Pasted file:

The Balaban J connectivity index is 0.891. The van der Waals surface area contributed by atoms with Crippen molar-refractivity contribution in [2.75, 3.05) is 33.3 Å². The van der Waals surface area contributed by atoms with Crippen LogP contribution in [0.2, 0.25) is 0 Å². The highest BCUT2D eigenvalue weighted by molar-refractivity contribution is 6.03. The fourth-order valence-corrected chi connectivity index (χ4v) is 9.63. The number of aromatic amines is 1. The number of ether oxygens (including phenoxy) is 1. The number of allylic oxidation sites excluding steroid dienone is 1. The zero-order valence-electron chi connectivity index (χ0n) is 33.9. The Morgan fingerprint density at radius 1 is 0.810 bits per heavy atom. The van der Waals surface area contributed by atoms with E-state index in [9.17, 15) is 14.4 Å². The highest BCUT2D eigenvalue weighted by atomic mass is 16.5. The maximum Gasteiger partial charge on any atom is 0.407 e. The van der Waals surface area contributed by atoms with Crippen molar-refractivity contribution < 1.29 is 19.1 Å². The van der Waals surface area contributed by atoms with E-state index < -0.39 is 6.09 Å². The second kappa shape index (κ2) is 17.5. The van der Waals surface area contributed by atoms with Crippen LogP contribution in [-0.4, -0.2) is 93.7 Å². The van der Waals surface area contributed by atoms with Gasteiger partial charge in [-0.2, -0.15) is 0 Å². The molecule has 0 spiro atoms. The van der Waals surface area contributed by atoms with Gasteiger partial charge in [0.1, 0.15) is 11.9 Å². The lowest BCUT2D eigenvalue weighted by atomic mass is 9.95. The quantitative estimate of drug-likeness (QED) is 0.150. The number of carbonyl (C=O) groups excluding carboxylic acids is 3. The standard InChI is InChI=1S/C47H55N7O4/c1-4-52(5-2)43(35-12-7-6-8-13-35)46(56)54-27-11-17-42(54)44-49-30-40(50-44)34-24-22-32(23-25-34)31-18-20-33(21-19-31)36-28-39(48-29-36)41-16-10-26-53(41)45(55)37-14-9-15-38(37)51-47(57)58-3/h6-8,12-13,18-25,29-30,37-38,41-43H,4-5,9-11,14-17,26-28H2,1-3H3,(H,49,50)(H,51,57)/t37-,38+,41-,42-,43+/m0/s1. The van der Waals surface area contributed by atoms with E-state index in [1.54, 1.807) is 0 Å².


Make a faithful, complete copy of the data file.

The Balaban J connectivity index is 0.891. The van der Waals surface area contributed by atoms with Crippen molar-refractivity contribution in [2.75, 3.05) is 33.3 Å². The van der Waals surface area contributed by atoms with Crippen LogP contribution in [0.2, 0.25) is 0 Å². The highest BCUT2D eigenvalue weighted by molar-refractivity contribution is 6.03. The fourth-order valence-corrected chi connectivity index (χ4v) is 9.63. The number of aromatic amines is 1. The number of ether oxygens (including phenoxy) is 1. The number of allylic oxidation sites excluding steroid dienone is 1. The zero-order valence-electron chi connectivity index (χ0n) is 33.9. The Morgan fingerprint density at radius 1 is 0.810 bits per heavy atom. The van der Waals surface area contributed by atoms with E-state index in [9.17, 15) is 14.4 Å². The highest BCUT2D eigenvalue weighted by atomic mass is 16.5. The maximum Gasteiger partial charge on any atom is 0.407 e. The van der Waals surface area contributed by atoms with Crippen molar-refractivity contribution < 1.29 is 19.1 Å². The van der Waals surface area contributed by atoms with E-state index < -0.39 is 6.09 Å². The second kappa shape index (κ2) is 17.5. The van der Waals surface area contributed by atoms with Crippen LogP contribution in [-0.4, -0.2) is 93.7 Å². The van der Waals surface area contributed by atoms with Gasteiger partial charge in [-0.2, -0.15) is 0 Å². The molecule has 0 spiro atoms. The van der Waals surface area contributed by atoms with Gasteiger partial charge in [0.1, 0.15) is 11.9 Å². The lowest BCUT2D eigenvalue weighted by atomic mass is 9.95. The quantitative estimate of drug-likeness (QED) is 0.150. The number of carbonyl (C=O) groups excluding carboxylic acids is 3. The standard InChI is InChI=1S/C47H55N7O4/c1-4-52(5-2)43(35-12-7-6-8-13-35)46(56)54-27-11-17-42(54)44-49-30-40(50-44)34-24-22-32(23-25-34)31-18-20-33(21-19-31)36-28-39(48-29-36)41-16-10-26-53(41)45(55)37-14-9-15-38(37)51-47(57)58-3/h6-8,12-13,18-25,29-30,37-38,41-43H,4-5,9-11,14-17,26-28H2,1-3H3,(H,49,50)(H,51,57)/t37-,38+,41-,42-,43+/m0/s1. The van der Waals surface area contributed by atoms with E-state index in [1.54, 1.807) is 0 Å².